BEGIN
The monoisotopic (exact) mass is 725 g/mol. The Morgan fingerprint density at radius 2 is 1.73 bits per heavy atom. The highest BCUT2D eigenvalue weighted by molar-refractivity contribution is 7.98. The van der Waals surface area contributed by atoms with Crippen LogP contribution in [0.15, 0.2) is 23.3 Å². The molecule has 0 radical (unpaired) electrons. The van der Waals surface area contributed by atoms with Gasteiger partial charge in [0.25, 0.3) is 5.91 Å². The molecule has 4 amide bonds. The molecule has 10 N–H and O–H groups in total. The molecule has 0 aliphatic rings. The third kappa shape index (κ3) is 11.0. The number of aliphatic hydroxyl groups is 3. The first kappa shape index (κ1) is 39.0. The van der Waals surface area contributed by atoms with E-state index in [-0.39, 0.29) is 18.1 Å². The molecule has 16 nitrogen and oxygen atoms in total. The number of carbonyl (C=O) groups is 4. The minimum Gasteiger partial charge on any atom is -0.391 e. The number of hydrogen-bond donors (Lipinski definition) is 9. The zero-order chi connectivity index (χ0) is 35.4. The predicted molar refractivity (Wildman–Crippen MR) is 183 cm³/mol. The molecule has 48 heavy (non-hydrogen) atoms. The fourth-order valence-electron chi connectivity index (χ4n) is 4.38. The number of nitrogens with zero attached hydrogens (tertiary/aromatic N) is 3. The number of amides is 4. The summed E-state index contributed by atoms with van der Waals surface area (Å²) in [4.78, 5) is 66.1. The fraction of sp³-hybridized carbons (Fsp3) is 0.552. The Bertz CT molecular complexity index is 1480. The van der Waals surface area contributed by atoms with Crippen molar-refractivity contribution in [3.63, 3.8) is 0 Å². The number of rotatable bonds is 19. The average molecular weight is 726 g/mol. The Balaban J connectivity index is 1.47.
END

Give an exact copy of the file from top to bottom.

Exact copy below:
The monoisotopic (exact) mass is 725 g/mol. The Morgan fingerprint density at radius 2 is 1.73 bits per heavy atom. The highest BCUT2D eigenvalue weighted by molar-refractivity contribution is 7.98. The van der Waals surface area contributed by atoms with Crippen LogP contribution in [0.15, 0.2) is 23.3 Å². The molecule has 0 radical (unpaired) electrons. The van der Waals surface area contributed by atoms with Gasteiger partial charge in [0.25, 0.3) is 5.91 Å². The molecule has 4 amide bonds. The molecule has 10 N–H and O–H groups in total. The molecule has 0 aliphatic rings. The third kappa shape index (κ3) is 11.0. The number of aliphatic hydroxyl groups is 3. The first kappa shape index (κ1) is 39.0. The van der Waals surface area contributed by atoms with E-state index in [-0.39, 0.29) is 18.1 Å². The molecule has 16 nitrogen and oxygen atoms in total. The number of carbonyl (C=O) groups is 4. The minimum Gasteiger partial charge on any atom is -0.391 e. The number of hydrogen-bond donors (Lipinski definition) is 9. The zero-order chi connectivity index (χ0) is 35.4. The predicted molar refractivity (Wildman–Crippen MR) is 183 cm³/mol. The molecule has 48 heavy (non-hydrogen) atoms. The fourth-order valence-electron chi connectivity index (χ4n) is 4.38. The number of nitrogens with zero attached hydrogens (tertiary/aromatic N) is 3. The number of amides is 4. The summed E-state index contributed by atoms with van der Waals surface area (Å²) in [4.78, 5) is 66.1. The fraction of sp³-hybridized carbons (Fsp3) is 0.552. The Bertz CT molecular complexity index is 1480. The van der Waals surface area contributed by atoms with Crippen molar-refractivity contribution in [3.63, 3.8) is 0 Å². The number of rotatable bonds is 19. The average molecular weight is 726 g/mol. The Balaban J connectivity index is 1.47.